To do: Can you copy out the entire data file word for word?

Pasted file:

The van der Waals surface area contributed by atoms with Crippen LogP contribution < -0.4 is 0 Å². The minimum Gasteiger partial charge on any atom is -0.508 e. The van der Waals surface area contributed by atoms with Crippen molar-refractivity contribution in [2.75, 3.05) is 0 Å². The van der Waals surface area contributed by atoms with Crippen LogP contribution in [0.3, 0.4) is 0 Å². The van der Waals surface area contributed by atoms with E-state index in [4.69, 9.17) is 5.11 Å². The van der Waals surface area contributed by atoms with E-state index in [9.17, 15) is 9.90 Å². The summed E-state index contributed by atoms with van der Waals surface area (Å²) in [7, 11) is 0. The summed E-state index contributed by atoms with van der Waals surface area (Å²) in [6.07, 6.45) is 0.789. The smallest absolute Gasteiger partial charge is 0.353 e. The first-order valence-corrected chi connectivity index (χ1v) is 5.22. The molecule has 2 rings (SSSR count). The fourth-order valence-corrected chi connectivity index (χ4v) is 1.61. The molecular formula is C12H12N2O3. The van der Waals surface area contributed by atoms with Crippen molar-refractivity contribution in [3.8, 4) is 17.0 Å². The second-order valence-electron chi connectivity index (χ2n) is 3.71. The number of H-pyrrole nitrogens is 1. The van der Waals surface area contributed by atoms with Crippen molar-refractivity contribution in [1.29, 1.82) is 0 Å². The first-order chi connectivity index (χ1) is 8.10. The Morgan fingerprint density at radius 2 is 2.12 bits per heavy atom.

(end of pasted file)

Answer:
The van der Waals surface area contributed by atoms with Crippen LogP contribution < -0.4 is 0 Å². The minimum Gasteiger partial charge on any atom is -0.508 e. The van der Waals surface area contributed by atoms with Crippen molar-refractivity contribution in [2.75, 3.05) is 0 Å². The van der Waals surface area contributed by atoms with Crippen LogP contribution in [0.3, 0.4) is 0 Å². The van der Waals surface area contributed by atoms with E-state index in [4.69, 9.17) is 5.11 Å². The van der Waals surface area contributed by atoms with E-state index in [9.17, 15) is 9.90 Å². The summed E-state index contributed by atoms with van der Waals surface area (Å²) in [7, 11) is 0. The summed E-state index contributed by atoms with van der Waals surface area (Å²) in [6.07, 6.45) is 0.789. The smallest absolute Gasteiger partial charge is 0.353 e. The first-order valence-corrected chi connectivity index (χ1v) is 5.22. The molecule has 2 rings (SSSR count). The fourth-order valence-corrected chi connectivity index (χ4v) is 1.61. The molecular formula is C12H12N2O3. The van der Waals surface area contributed by atoms with Crippen molar-refractivity contribution in [3.8, 4) is 17.0 Å². The second-order valence-electron chi connectivity index (χ2n) is 3.71. The number of H-pyrrole nitrogens is 1. The van der Waals surface area contributed by atoms with Crippen molar-refractivity contribution in [1.29, 1.82) is 0 Å². The first-order chi connectivity index (χ1) is 8.10. The Morgan fingerprint density at radius 2 is 2.12 bits per heavy atom.